Friday, August 25, 2006

Quote of the day: When a pol says something halfway sensible just to save his political hide, can he still get partial credit? And if so, how partial?


"My view is that it may be that the only way we are able to encourage some political will on the part of Iraqis is to have a timeline for troop withdrawal, a timeline of when the bulk of heavy lifting is in the hands of the Iraqis."
--Connecticut Rep. Christopher Shays, in a conference call with reporters from London yesterday

In her Washington Post report, Anushka Asthana has no difficulty finding people prepared to point out the political expediency built into the sudden conversion of Congressman Shays [left] to the onetime heresy of a withdrawal timetable. He is, of course, one of those Connecticut Republicans sweating bullets over the possibility of being swept out of office in November by anti-Republican and anti-Iraq-war tides.

The irony is that Shays now risks alienating potential support from his state's fighting senator, Joe "Joe Lieberman Fighting for Joe Lieberman" Lieberman, who now appears to be extending his fight to embrace bastions of the Republican Congress so dear to his heart--the very Republican Congress that made it possible for him to be . . . er, what he is today. Then again, surely Senator Joe wouldn't shun Chris over just his position on this one little issue, would he?

Shays can also expect withering aspersions on his patriotism from the fighting "centrists" of the Democratic Leadership Council. Oh wait, he doesn't have to worry about them, does he? They only go after non-"centrist" Democrats, right?

It's a tough game, this politics. And sometimes kinda confusing as well.

ALSO TALKING--Matt Taibbi on the DLC approach to "unity"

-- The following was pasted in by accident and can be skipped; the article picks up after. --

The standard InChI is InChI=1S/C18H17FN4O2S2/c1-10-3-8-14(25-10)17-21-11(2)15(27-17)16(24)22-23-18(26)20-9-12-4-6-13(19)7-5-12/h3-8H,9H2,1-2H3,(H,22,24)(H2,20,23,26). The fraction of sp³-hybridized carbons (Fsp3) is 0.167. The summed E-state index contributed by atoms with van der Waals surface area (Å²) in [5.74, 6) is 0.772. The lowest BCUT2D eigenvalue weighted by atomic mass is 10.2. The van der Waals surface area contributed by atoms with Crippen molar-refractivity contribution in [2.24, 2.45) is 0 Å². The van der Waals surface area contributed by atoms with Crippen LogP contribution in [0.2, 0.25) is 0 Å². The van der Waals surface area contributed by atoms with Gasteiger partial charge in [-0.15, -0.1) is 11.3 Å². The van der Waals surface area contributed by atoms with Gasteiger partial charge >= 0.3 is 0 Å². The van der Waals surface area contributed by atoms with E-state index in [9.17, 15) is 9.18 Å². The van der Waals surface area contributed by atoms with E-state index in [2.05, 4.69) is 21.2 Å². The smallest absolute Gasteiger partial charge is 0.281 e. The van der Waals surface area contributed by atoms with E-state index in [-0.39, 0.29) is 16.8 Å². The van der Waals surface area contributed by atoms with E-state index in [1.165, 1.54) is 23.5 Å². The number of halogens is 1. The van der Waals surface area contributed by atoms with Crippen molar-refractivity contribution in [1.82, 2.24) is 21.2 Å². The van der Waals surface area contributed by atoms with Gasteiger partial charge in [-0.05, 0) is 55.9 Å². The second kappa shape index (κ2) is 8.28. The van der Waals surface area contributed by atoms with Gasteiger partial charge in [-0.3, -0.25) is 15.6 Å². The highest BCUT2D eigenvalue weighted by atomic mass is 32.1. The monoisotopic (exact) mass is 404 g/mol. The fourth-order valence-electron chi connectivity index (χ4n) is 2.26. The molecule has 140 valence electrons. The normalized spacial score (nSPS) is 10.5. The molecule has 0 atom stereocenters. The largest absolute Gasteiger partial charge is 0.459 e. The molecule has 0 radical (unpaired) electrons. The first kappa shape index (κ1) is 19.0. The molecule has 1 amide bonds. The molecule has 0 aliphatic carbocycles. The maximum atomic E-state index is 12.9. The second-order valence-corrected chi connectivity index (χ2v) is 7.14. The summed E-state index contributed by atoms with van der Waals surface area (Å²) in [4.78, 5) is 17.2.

And speaking of the DLC, I followed a link of Howie's to a terrific new online column by Rolling Stone's Matt Taibbi [right], "Off With Their Heads: The Democrats march themselves to the gallows," in which he responds to a customarily fatuous but at the same time ever-so-artfully sinister attack by Boss Rahm Emmanuel on the Netroots community.

[It took me awhile to figure out--assuming even now I've got it right--that Taibbi has recently started writing an online-only column, "The Low Post," for, columns that are also being posted on AlterNet. The series began early this month with a brilliant piece taking off from the lameness of NYT lamebrain David Brooks, "The Mansion Family: Yuppie paranoia (and David Brooks) guarantees the Democrats are still--and forever--doomed." In between it and the new column were pieces I haven't had time to read yet, devoted to a couple of pretty juicy targets: "Hill on Fire: Hillary Clinton copulates with the ghost of Richard Nixon" and "Dead Man Coming: Don't hold your breath waiting for Joe Lieberman to go away."]

Taibbi has much else to say in this latest column, and you should definitely read the whole thing. But for now I wanted to call attention to his once-and-for-all response to a favorite image used by Boss Rahm, that of a "firing squad in a circle," which is frequently used against "radicals" and "bloggers" (pretty much the same thing, no?) by corporate whores of the DLC persuasion:

What's amazing about the "firing squad in a circle" line is that it is inevitably used less than five seconds after the DLC speaker has just finished dumping on Michael Moore, peace activists, or whoever the party's talking-points-vermin of the day is (in this case, Sharpton and bloggers). He denounces Michael Moore as a disgrace to the party, then turns around and says that when we attack the party leadership, we're only hurting ourselves. These tactics are so transparent and condescending that one longs for some kind of cosmic referee to just drop down from the heavens and unilaterally disqualify their users on the grounds of their overwhelming general wrongness--but the maddening thing about these DLC creatures is that that referee never arrives, and Al From is back on page one again the next day, shaking his head and grumbling piously about "unity" and "consensus" and "the lost art of bipartisanship."


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